Saturday, February 28, 2015

Winter, 2015 Road Trip!

Chuck and Lori's Travel Blog - Nissan Rogue, Decked Out For Road Trip
Nissan Rogue, Skis Atop, New Cargo Carrier On Back

From December to mid-February, we logged over 5,000 miles of travel. Not 1 of those miles was by air. To maximize our mileage streak without setting foot in an airplane, why not take a road trip? With some work to do in Boston, and with lots and lots of powdery white snow all over the place up north, every flake of it ski-worthy, a February-March trip north made perfect sense. And it also made perfect sense to invite Lori's sister and brother-in-law, Susan and Randy, to tag along with us.

The only challenge proved to be stuffing our Nissan Rogue with 4 people, ski gear, cold weather clothing, and enough wine and snacks to keep us alive for a week should we run off into a snow bank. As with most challenges, careful planning led to solutions. First, we put crossbars up on the luggage rack, on which we strapped down our ski tubes. That got the skis out of the car, but the luggage count was still too high, so--second--we had a hitch put on and bought one of those cargo carriers. Voila! Rogue-turned-road-trip-machine.

There's actually a whole week in central Florida that we've skipped over here, but with the next few blogs we'll return to sunny Central Florida. In the meantime, we thought we'd let you know about our winter road trip and give you a few pictures so far. In another week or so, we'll blog about some of the sites we've seen along the way that we haven't seen before, like Mount Vernon and Valley Forge.

When it's all said and done, our non-air travel mileage streak will be well over 8,000 miles. The itinerary of our winter 2015 road trip looks, so far, something like this:

Thursday - Susan and Randy drive from Gulfport to Atlanta
Friday - We all leave together from Atlanta and drive to Washington, DC
Saturday - Washington, DC
Sunday - Washington, DC
Monday - Drive from Washington, DC to Philadelphia
Tuesday - Philadelphia
Wednesday - Drive from Philadelphia to Boston
Thursday - Boston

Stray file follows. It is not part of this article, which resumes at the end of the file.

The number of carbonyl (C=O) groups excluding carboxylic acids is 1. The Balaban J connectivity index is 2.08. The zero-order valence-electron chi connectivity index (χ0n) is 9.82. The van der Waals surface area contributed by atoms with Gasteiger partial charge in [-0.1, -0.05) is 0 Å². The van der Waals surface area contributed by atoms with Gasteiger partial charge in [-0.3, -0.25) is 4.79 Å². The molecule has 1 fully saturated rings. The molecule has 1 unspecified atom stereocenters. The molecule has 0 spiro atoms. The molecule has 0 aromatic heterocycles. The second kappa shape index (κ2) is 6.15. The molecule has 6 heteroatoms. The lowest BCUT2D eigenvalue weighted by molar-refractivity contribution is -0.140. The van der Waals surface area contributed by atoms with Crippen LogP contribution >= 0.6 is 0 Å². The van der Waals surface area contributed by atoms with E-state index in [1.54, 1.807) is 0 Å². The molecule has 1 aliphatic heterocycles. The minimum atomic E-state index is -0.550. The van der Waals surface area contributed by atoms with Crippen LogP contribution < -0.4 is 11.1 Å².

Friday - Drive from Boston to Killington, Vermont
Saturday - Killington
Sunday - Killington
Monday - Killington
Tuesday - Killington
Wednesday - Killington
Thursday - Drive from Killington to Boston
Friday - well, we're still working on how we'll wrap up the trip...stay tuned.

Chuck and Lori's Travel Blog - Washington Monument and Snowy National Mall
The Washington Monument and a Snowy National Mall

Chuck and Lori's Travel Blog - Lincoln Memorial
Lincoln Memorial 

Chuck and Lori's Travel Blog - Troop Huts at Valley Forge
Troop Huts at Valley Forge

Chuck and Lori's Travel Blog - Flag and Monument, Valley Forge
Flag And Monument, Valley Forge

Chuck and Lori's Travel Blog - The Liberty Bell
The Liberty Bell

Chuck and Lori's Travel Blog - Independence Hall
Independence Hall

Chuck and Lori's Travel Blog - Where Declaration of Independence and Constitution Were Signed
Where The Declaration of Independence And Constitution Were Signed

Chuck and Lori's Travel Blog - Benjamin Franklin
Benjamin Franklin, My Hero

Tuesday, February 24, 2015

When Your Hotel Neighbors Show Their Love

Warning: this may be our first, and only ever, R-rated blog. So if you're accustomed to reading our blog to your children, you might want to tell them we just didn't blog today. If you're a mature adult reader, not afraid to delve into what goes on in hotel rooms around the world, then read on.

There must be something about hotels. In Saturday's blog we mentioned in passing that raw oysters are purported to be one of the best aphrodisiacs, but with all the time we've spent in hotels the past year we're pretty certain that the best aphrodisiac is checking into a hotel. Without the kids, of course.